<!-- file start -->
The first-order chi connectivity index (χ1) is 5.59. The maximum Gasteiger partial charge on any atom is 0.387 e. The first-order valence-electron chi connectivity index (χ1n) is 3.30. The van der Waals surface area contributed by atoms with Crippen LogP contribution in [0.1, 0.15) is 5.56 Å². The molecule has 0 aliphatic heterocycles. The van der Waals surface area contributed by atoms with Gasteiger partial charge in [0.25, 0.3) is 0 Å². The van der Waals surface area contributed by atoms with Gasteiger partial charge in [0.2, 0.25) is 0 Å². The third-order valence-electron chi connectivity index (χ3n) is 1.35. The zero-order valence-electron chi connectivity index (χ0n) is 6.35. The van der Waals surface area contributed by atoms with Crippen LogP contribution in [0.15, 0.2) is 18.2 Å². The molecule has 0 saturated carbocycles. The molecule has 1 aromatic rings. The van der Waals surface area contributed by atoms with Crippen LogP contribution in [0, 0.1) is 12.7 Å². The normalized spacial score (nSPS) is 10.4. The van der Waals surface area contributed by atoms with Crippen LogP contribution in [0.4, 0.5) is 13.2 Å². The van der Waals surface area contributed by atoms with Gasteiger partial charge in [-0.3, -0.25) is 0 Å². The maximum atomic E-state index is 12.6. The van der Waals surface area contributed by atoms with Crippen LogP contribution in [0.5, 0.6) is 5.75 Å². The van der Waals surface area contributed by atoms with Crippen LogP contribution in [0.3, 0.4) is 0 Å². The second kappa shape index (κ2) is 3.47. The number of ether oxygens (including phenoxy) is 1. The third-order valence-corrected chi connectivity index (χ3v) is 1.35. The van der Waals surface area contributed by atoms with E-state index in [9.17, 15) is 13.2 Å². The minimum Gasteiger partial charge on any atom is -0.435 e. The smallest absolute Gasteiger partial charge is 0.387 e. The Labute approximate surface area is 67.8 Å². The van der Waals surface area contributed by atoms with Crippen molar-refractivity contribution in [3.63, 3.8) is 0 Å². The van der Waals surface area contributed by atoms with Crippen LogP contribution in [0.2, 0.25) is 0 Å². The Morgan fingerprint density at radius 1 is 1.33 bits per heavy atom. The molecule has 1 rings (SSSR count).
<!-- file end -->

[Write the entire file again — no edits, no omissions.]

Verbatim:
The first-order chi connectivity index (χ1) is 5.59. The maximum Gasteiger partial charge on any atom is 0.387 e. The first-order valence-electron chi connectivity index (χ1n) is 3.30. The van der Waals surface area contributed by atoms with Crippen LogP contribution in [0.1, 0.15) is 5.56 Å². The molecule has 0 aliphatic heterocycles. The van der Waals surface area contributed by atoms with Gasteiger partial charge in [0.25, 0.3) is 0 Å². The van der Waals surface area contributed by atoms with Gasteiger partial charge in [0.2, 0.25) is 0 Å². The third-order valence-electron chi connectivity index (χ3n) is 1.35. The zero-order valence-electron chi connectivity index (χ0n) is 6.35. The van der Waals surface area contributed by atoms with Crippen LogP contribution in [0.15, 0.2) is 18.2 Å². The molecule has 0 saturated carbocycles. The molecule has 1 aromatic rings. The van der Waals surface area contributed by atoms with Crippen LogP contribution in [0, 0.1) is 12.7 Å². The normalized spacial score (nSPS) is 10.4. The van der Waals surface area contributed by atoms with Crippen LogP contribution in [0.4, 0.5) is 13.2 Å². The van der Waals surface area contributed by atoms with Gasteiger partial charge in [-0.3, -0.25) is 0 Å². The maximum atomic E-state index is 12.6. The van der Waals surface area contributed by atoms with Crippen LogP contribution in [0.5, 0.6) is 5.75 Å². The van der Waals surface area contributed by atoms with Crippen LogP contribution in [0.3, 0.4) is 0 Å². The second kappa shape index (κ2) is 3.47. The number of ether oxygens (including phenoxy) is 1. The third-order valence-corrected chi connectivity index (χ3v) is 1.35. The van der Waals surface area contributed by atoms with E-state index in [9.17, 15) is 13.2 Å². The minimum Gasteiger partial charge on any atom is -0.435 e. The smallest absolute Gasteiger partial charge is 0.387 e. The Labute approximate surface area is 67.8 Å². The van der Waals surface area contributed by atoms with Crippen molar-refractivity contribution in [3.63, 3.8) is 0 Å². The van der Waals surface area contributed by atoms with Crippen LogP contribution in [0.2, 0.25) is 0 Å². The Morgan fingerprint density at radius 1 is 1.33 bits per heavy atom. The molecule has 1 rings (SSSR count).